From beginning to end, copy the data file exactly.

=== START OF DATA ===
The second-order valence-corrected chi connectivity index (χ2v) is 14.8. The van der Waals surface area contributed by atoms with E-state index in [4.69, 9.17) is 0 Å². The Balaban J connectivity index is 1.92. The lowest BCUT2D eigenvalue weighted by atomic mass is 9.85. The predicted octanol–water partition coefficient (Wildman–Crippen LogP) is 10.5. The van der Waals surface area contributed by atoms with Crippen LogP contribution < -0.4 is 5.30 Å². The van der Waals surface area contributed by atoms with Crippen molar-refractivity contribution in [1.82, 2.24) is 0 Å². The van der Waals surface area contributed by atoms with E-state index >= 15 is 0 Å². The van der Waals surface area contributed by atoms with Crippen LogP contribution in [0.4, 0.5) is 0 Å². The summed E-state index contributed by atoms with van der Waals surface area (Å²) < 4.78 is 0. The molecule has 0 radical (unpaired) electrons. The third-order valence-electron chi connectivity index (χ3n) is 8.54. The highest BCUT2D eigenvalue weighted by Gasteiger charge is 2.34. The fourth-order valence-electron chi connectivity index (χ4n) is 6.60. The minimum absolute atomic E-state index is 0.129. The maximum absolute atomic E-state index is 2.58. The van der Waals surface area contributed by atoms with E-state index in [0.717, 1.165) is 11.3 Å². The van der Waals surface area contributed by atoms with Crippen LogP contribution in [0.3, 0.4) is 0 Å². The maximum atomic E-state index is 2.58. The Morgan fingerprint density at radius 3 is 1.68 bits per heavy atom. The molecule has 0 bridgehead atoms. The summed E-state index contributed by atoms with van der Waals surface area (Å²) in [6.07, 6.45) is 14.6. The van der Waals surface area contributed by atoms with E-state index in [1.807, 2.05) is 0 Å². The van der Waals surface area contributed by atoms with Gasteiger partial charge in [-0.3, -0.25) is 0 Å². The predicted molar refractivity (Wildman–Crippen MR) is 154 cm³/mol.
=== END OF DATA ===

The second-order valence-corrected chi connectivity index (χ2v) is 14.8. The van der Waals surface area contributed by atoms with E-state index in [4.69, 9.17) is 0 Å². The Balaban J connectivity index is 1.92. The lowest BCUT2D eigenvalue weighted by atomic mass is 9.85. The predicted octanol–water partition coefficient (Wildman–Crippen LogP) is 10.5. The van der Waals surface area contributed by atoms with Crippen LogP contribution < -0.4 is 5.30 Å². The van der Waals surface area contributed by atoms with Crippen molar-refractivity contribution in [1.82, 2.24) is 0 Å². The van der Waals surface area contributed by atoms with E-state index >= 15 is 0 Å². The van der Waals surface area contributed by atoms with Crippen LogP contribution in [0.4, 0.5) is 0 Å². The summed E-state index contributed by atoms with van der Waals surface area (Å²) < 4.78 is 0. The molecule has 0 radical (unpaired) electrons. The third-order valence-electron chi connectivity index (χ3n) is 8.54. The highest BCUT2D eigenvalue weighted by Gasteiger charge is 2.34. The fourth-order valence-electron chi connectivity index (χ4n) is 6.60. The minimum absolute atomic E-state index is 0.129. The maximum absolute atomic E-state index is 2.58. The van der Waals surface area contributed by atoms with E-state index in [0.717, 1.165) is 11.3 Å². The van der Waals surface area contributed by atoms with Crippen LogP contribution in [0.3, 0.4) is 0 Å². The maximum atomic E-state index is 2.58. The Morgan fingerprint density at radius 3 is 1.68 bits per heavy atom. The molecule has 0 bridgehead atoms. The summed E-state index contributed by atoms with van der Waals surface area (Å²) in [6.07, 6.45) is 14.6. The van der Waals surface area contributed by atoms with E-state index in [1.807, 2.05) is 0 Å². The van der Waals surface area contributed by atoms with Gasteiger partial charge in [-0.3, -0.25) is 0 Å². The predicted molar refractivity (Wildman–Crippen MR) is 154 cm³/mol.